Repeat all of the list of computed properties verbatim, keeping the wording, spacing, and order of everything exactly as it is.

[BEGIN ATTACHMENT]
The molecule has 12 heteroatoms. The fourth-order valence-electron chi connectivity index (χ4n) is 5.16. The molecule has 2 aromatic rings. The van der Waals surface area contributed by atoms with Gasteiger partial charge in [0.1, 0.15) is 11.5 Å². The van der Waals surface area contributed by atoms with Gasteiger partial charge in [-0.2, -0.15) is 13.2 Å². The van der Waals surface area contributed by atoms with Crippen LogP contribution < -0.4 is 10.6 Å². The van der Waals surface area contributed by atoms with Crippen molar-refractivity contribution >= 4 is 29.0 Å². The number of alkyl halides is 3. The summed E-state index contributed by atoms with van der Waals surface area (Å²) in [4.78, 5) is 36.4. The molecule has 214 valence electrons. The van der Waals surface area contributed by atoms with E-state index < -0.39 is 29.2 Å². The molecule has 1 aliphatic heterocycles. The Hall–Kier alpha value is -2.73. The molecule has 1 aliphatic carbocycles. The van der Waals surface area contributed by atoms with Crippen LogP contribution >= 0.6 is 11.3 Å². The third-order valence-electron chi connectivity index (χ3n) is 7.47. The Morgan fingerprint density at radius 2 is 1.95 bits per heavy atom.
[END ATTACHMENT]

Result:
The molecule has 12 heteroatoms. The fourth-order valence-electron chi connectivity index (χ4n) is 5.16. The molecule has 2 aromatic rings. The van der Waals surface area contributed by atoms with Gasteiger partial charge in [0.1, 0.15) is 11.5 Å². The van der Waals surface area contributed by atoms with Gasteiger partial charge in [-0.2, -0.15) is 13.2 Å². The van der Waals surface area contributed by atoms with Crippen LogP contribution < -0.4 is 10.6 Å². The van der Waals surface area contributed by atoms with Crippen molar-refractivity contribution >= 4 is 29.0 Å². The number of alkyl halides is 3. The summed E-state index contributed by atoms with van der Waals surface area (Å²) in [4.78, 5) is 36.4. The molecule has 214 valence electrons. The van der Waals surface area contributed by atoms with E-state index < -0.39 is 29.2 Å². The molecule has 1 aliphatic heterocycles. The Hall–Kier alpha value is -2.73. The molecule has 1 aliphatic carbocycles. The van der Waals surface area contributed by atoms with Crippen LogP contribution >= 0.6 is 11.3 Å². The third-order valence-electron chi connectivity index (χ3n) is 7.47. The Morgan fingerprint density at radius 2 is 1.95 bits per heavy atom.